Exploring targeted therapies in oncologyMom, C. H., 2007, [S.l.]: [s.n.]. 147 p.
Research output: Thesis › Thesis fully internal (DIV)
Targeted therapy in oncology is treatment directed at specific biological pathways and processes that play a critical role in carcinogenesis. Increased knowledge regarding the molecular changes underlying tumor progression and metastatis has resulted in the development of agents that are designed to interfere with processes which are aberrant in tumor cells. These cancer cell specific agents are commonly referred to as "targeted therapies" in order to distinguish the drugs from the more "traditional"anticancer therapies, such as chemotherapy. However, one could argue that chemotherapy is also targeted as most cytotoxic agents are directed at the "target" DNA. Monoclonal antibodies and small molecule tyrosine kinase inhibitors are two important classes of drugs that are used as targeted therapies in cancer. Both treatment modalities have distinct characteristics which influence their clinical application. Several monoclonal antibodies as well as tyrosine kinase inhibitors have proven to be efficacious in the treatment of malignancies. The aims of this thesis were to evaluate novel targeted therapies for the treatment of solid tumors, to assess the treatment of side effects that can be caused by targeted agents, and to identify potential targets for therapy.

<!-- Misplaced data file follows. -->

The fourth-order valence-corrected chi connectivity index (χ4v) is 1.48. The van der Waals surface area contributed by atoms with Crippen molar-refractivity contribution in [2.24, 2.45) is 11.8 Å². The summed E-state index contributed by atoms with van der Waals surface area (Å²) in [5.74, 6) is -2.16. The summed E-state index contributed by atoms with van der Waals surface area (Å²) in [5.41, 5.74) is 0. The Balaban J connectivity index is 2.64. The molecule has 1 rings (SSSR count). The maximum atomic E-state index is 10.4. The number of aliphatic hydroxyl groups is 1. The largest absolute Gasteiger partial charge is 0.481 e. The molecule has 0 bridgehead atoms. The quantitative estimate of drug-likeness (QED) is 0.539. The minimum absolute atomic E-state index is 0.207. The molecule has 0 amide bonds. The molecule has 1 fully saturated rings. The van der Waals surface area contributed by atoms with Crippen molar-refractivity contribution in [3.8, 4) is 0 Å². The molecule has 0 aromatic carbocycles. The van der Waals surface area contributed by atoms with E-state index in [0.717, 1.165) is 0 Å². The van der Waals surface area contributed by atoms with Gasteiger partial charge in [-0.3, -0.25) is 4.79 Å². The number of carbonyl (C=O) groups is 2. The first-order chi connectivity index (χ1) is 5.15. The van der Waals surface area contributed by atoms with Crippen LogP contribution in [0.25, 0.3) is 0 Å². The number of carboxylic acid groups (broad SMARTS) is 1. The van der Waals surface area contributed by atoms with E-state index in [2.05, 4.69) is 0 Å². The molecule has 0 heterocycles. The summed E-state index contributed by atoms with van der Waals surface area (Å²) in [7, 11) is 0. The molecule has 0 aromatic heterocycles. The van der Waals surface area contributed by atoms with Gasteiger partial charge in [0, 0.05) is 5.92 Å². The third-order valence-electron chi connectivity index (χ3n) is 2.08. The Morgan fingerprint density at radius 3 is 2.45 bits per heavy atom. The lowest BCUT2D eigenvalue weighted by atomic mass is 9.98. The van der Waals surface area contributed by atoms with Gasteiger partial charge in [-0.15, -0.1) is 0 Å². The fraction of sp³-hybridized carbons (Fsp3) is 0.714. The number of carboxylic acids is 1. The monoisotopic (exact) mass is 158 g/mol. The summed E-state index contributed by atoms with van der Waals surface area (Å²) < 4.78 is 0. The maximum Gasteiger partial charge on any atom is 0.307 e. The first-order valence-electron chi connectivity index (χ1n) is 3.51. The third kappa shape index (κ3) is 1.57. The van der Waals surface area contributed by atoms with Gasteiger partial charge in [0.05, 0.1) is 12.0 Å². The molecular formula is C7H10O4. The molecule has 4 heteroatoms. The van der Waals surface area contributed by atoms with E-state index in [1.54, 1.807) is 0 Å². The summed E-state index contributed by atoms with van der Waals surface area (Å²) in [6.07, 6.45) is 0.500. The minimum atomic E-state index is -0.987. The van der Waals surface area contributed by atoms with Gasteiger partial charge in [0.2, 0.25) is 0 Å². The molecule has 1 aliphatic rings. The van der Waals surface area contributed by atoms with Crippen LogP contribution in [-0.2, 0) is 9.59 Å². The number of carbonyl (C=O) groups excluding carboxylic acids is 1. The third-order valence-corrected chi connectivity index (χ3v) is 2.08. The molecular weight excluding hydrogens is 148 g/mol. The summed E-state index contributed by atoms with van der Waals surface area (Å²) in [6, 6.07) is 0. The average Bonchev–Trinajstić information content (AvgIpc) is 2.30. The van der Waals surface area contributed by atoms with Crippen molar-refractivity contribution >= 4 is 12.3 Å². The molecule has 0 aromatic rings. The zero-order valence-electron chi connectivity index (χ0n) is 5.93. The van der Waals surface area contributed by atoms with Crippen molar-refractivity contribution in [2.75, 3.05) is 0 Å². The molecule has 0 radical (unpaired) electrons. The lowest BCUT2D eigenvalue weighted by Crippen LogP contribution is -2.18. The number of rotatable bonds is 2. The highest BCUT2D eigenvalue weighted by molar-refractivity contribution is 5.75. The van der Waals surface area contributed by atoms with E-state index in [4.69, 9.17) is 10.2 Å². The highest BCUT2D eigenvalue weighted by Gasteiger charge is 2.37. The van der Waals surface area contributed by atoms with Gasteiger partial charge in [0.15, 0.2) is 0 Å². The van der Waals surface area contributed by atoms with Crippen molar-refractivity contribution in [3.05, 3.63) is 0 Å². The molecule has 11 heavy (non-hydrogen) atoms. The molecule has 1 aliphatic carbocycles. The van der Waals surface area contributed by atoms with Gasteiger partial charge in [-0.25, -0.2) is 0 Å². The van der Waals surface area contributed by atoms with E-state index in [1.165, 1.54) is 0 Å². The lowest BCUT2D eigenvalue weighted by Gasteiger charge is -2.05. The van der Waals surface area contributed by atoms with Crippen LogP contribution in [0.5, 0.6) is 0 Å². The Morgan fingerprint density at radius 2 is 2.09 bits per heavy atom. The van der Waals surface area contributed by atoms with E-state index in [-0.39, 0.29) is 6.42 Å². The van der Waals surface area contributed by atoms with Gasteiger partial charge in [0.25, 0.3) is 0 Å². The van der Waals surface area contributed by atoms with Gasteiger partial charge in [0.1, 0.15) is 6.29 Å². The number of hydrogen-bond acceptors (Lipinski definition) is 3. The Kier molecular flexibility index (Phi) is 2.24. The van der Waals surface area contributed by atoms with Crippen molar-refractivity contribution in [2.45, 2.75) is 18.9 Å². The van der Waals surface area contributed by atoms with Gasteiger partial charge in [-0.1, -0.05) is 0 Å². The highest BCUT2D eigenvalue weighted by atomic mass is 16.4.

|Qualification||Doctor of Philosophy|
|Place of Publication||[S.l.]|
|Publication status||Published - 2007|
- Proefschriften (vorm), Carcinogenese, Drug targeting, neoplasmata, gezwellen